Google announced some changes to its Google Play Store on Android, today. None of those are, as worthy of being talked about though as this one – Instant apps. Originally announced at last year’s Google I/O, Instant apps instantly painted a picture of the future. A future where you don’t have to download a complete app just to get that one thing done after which you won’t need the app. Maybe you just want to try the app before you go ahead and buy it or download it. Instant apps were originally opened to a selected group of developers for a test run. At this year’s Google I/O they were finally opened to all developers along with some new tools.
What are instant apps?
Just to make it clear, if it isn’t already, instant apps aren’t another breed of apps, separate from the original native apps. It is simply a technology that allows parts of an app to be loaded up on a user’s device instantly. This is possible if the app developer supports the feature, by breaking their apps down into much smaller parts so they can load within seconds. Instant apps can be opened simply by pressing a link or a button which will bring up an app’s UI.
Say you want to book an online ticket. Generally, if you’re doing this on a phone you’ll either have to download an app or go to the service’s mobile website, which is not as pleasant an experience as an app. Downloading an entire app is not a big deal for many. But it can be a big data commitment for those on a limited data plan. Only to uninstall the app once the job is done because they won’t need it again until next year maybe. That’s where instant apps can be most useful. The load-as-you-go technique can lighten the load on those with slower or metered data plans.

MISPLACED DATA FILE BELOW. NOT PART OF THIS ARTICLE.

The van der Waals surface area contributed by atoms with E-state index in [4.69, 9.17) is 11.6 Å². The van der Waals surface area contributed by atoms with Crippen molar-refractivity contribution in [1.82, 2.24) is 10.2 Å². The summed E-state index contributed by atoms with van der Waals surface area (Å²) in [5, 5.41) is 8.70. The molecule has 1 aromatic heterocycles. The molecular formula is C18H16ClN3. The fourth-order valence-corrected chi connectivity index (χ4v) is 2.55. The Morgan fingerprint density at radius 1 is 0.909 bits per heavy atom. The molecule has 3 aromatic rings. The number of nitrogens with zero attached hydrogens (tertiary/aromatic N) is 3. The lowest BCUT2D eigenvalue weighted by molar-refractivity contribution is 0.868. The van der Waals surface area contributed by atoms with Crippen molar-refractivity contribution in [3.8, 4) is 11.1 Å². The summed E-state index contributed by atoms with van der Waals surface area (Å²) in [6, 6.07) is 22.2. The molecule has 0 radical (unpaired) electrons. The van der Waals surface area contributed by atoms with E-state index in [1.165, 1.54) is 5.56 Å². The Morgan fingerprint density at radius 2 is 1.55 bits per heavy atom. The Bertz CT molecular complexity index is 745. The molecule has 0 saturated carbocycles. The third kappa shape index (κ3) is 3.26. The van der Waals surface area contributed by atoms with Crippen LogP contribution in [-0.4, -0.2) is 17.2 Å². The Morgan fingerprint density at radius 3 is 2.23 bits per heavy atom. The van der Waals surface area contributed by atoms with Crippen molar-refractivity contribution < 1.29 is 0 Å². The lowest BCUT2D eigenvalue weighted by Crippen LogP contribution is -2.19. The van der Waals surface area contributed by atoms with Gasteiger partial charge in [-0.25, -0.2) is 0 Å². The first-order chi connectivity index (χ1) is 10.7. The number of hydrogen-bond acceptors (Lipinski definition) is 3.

It will load only the part of the app that’ll help you book your ticket. Once you’re done with an instant app, you can close it and move on with your life like it was never there. Native apps, on the other hand just sit there in your app drawer, often eating system resources until you manually delete them.
When can you try instant apps?
So Google opened the feature to all developers, big deal. When can you get your hands on an instant app? How about … right now?
You’d be forgiven if you didn’t know about all this until now. The lack of popularity is perhaps why Google is now adding the Try Now button on the Play Store. There aren’t a lot of apps you can try right now. But the small number of them is big enough for you to get the idea. You can click the link below to go to the all new Apps to Try Now category on the Play Store. Here you can try apps like Hollar, Skyscanner, BuzzFeed, Onefootball Live, Red Bull TV, dotlooop, ShareThe Meal and The New York Time Crossword Puzzle. A new category makes it easier to identify and find apps that support the said feature.
Source: The Verge